“These efforts have removed 368 600 t of plastic waste from the environment, supported between 60 000 and 90 000 waste reclaimers and created 7 500 formal jobs,” she highlighted.

The National Waste Management Strategy, adopted in 2020, prioritises three strategies, including to support and strengthen municipal waste management services to prevent plastic leaking into the environment.

It also aims to increase waste diversion from landfill through various approaches including EPR schemes to collect, reuse and recycle plastic waste with the aim of promoting a circular economy in the plastic industry, promote public awareness and clean-up campaigns to remove plastic waste from rivers, wetlands and beaches.

Enforcing compliance is also an area of focus of the strategy, said Creecy.

“Further, because we share industry’s concerns regarding the contribution illegal dumping makes to the leaking of plastics into the environment, we recently launched the Municipal Cleaning and Greening programme. This partnership with provinces and municipalities targets clearing 7 251 illegal dump sites by creating more than 37 000 work opportunities under our public works programme.

“By September 30, we had cleared 1 299, or 19%, of the sites. I am confident that with the acceleration of the cleaning programme, 100% of the identified hotspots will be cleared by the middle of next year. The workers clean daily and educate their communities on how to dispose of waste in a responsible manner,” she said.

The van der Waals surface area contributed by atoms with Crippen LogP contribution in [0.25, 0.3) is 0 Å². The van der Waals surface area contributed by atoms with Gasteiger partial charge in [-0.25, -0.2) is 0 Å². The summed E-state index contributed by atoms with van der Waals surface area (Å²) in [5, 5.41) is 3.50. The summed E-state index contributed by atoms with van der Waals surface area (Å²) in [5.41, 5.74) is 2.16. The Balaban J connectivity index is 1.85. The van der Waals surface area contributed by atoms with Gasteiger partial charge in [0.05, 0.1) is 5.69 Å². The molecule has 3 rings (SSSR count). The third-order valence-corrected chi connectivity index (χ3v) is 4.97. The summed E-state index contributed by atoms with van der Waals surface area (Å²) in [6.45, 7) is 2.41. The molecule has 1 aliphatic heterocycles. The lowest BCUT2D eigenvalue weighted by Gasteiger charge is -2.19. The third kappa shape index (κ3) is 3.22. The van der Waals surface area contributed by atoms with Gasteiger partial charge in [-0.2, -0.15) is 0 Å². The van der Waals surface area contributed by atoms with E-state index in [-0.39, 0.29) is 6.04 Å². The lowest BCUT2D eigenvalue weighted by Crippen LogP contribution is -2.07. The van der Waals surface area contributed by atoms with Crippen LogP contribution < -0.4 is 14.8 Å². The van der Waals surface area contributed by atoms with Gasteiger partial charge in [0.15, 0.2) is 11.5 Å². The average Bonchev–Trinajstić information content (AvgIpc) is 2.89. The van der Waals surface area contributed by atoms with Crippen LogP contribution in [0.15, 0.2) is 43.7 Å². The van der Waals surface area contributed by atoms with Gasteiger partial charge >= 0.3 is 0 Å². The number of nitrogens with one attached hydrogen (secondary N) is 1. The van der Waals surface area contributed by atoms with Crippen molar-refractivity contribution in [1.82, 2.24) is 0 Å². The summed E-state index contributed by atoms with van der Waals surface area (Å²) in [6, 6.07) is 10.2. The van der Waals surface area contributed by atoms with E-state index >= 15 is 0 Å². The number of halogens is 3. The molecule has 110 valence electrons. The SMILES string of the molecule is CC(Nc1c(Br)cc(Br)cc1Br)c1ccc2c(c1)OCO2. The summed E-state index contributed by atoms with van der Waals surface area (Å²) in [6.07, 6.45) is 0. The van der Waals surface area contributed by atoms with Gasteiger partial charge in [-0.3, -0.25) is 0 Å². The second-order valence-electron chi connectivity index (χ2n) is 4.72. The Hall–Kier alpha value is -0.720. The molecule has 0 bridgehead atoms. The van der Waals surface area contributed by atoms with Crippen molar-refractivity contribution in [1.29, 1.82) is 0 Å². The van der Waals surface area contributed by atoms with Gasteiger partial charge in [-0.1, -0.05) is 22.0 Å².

Additionally, through the Top 40 programme, government has prioritised 40 municipal landfills for improved compliance through a public-private partnership model currently championed by Infrastructure South Africa, she added.

Further, the Department of Forestry, Fisheries and the Environment, together with the Department of Cooperative Governance and Traditional Affairs and National Treasury, has revised the Municipal Infrastructure Grant Policy so that municipalities can purchase yellow fleet to improve household collection and improve landfill management.

“Since the initiation of this programme, our department has processed applications for specialised waste management vehicles from over 100 municipalities across the country. In the past two years, we have spent over R164-million to buy 44 waste collection vehicles and 21 landfill management waste vehicles for 58 municipalities,” Creecy noted.

Meanwhile, as South Africa's plastics stakeholders collectively assess the contributions voluntary work has achieved, the industry will also need to evaluate the role of regulation and enforcement in taking forward the collective effort to reduce plastic pollution.

“Our experience in the EPR schemes is that the Green Scorpions have an important role to play in targeting free riders and those refusing to comply.

“Going forward, we now know that if we do not address problematic plastic products, they threaten the reputation and hence the future of all plastic products.

“Consequently, we will need regulatory instruments to ensure greater compliance in removing problematic plastics from our ecosystem and ensure those who have refused to join the Plastics Pact also comply with the systematic changes we are trying to implement,” she said.

Edited by Chanel de Bruyn
Creamer Media Senior Deputy Editor Online